The most concrete measure announced so far to address the market fears has been an asset management scheme unveiled Monday by an industry association that targets struggling listed firms. But the initial 21 billion yuan ($3 billion) commitment from 11 brokerages pales in comparison to the nearly 3 trillion yuan worth of pledged shares that some estimate face margin calls.

“There aren’t concrete policy measures being rolled out, and no new money is promised,” said Hong Hao, chief strategist at BOCOM International.

DELAY NOT DEFUSE

The widespread practice of borrowing against share holdings has led to shares of 724 out of 734 companies listed on China’s start-up ChiNext board being pledged for loans. By mid-2018, 16 percent of Chinese domestic A-shares were pledged on average, compared with 10.3 percent in mid-2015, according to Evergrande Research Institute.

Many analysts suspect that government rhetoric will only delay, but not defuse, the implosion of the massive “pledged shares” minefield among smaller companies - one of the biggest woes plaguing China’s stock market.

“Risk (is) under control, with the exception of some small-to-mid caps,” wrote Gao Ting, Head of China Strategy at UBS Securities, on Monday.

(GRAPHIC: Smaller firms more exposed to pledged share risks - tmsnrt.rs/2NTiZJC)

In the broader market, 148 out of 3,571 listed companies had more than 50 percent of their outstanding shares pledged for loans as of Oct. 19 despite an official 50-percent cap on pledged shares, and all but 86 listed companies had at least some shares pledged, according to China Securities Depository and Clearing data.

As of Oct. 9, the shares of 780 companies had fallen below the alert level - where the value erosion in pledged shares would require borrowers to put up more collateral - and 594 companies triggered margin calls, putting them at risk of forced liquidation, according to an estimate by Chinese brokerage TF Securities.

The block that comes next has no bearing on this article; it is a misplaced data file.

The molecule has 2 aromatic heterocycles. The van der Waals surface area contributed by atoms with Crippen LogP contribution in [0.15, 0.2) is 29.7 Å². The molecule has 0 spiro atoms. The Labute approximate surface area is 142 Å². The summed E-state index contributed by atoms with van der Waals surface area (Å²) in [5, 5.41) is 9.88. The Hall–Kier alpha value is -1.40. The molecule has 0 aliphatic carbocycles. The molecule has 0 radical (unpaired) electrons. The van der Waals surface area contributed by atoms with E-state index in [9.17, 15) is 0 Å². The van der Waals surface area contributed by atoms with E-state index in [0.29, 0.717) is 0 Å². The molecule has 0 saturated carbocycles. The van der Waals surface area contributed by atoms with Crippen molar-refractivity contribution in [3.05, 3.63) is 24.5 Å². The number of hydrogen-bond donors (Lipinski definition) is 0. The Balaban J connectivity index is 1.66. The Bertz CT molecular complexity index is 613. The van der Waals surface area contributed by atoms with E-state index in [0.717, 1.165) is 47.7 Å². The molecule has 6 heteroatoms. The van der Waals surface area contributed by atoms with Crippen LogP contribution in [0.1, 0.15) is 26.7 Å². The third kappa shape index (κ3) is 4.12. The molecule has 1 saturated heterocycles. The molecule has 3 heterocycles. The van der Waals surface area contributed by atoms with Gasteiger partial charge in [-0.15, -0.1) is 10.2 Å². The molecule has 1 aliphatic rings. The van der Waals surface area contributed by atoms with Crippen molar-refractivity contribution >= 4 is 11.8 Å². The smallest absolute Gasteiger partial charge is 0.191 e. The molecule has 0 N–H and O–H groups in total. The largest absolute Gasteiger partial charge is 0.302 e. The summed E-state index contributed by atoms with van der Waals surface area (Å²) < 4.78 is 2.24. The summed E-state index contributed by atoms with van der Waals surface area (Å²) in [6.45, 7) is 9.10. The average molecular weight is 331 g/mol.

The funding stress is reshaping corporate share structures, with the number of share ownership transfer deals jumping 51.3 percent during the first nine months to 348, according to Huatai Securities.

The drop in share prices “has greatly reduced funding options for many listed firms,” said Di Yang, analyst at credit rating agency China Bond Rating Co Ltd.

Tan Jialong, director of private securities investment at conglomerate Zendai Group, said that while the 2015-16 market crash hit mainly highly-leveraged stock punters, this year’s crisis could deal a bigger blow to the real economy.

“The stock market drop this time is affecting operations of many listed companies, at a time when economic prospects are not good,” Tan said.

The private sector’s role in mainland China cannot be overstated. According to Vice Premier Liu, the sector contributes 50 percent of tax, over 60 percent of GDP, over 80 percent of urban employment and over 90 percent of newly-created jobs.

Zendai’s Tan said his group has no plans yet to answer the government’s call to rescue struggling listed firms partly because the worsening economic environment is disrupting existing valuation models, and there is no guarantee that investing now would be eventually profitable.

Editing by Vidya Ranganathan and Raju Gopalakrishnan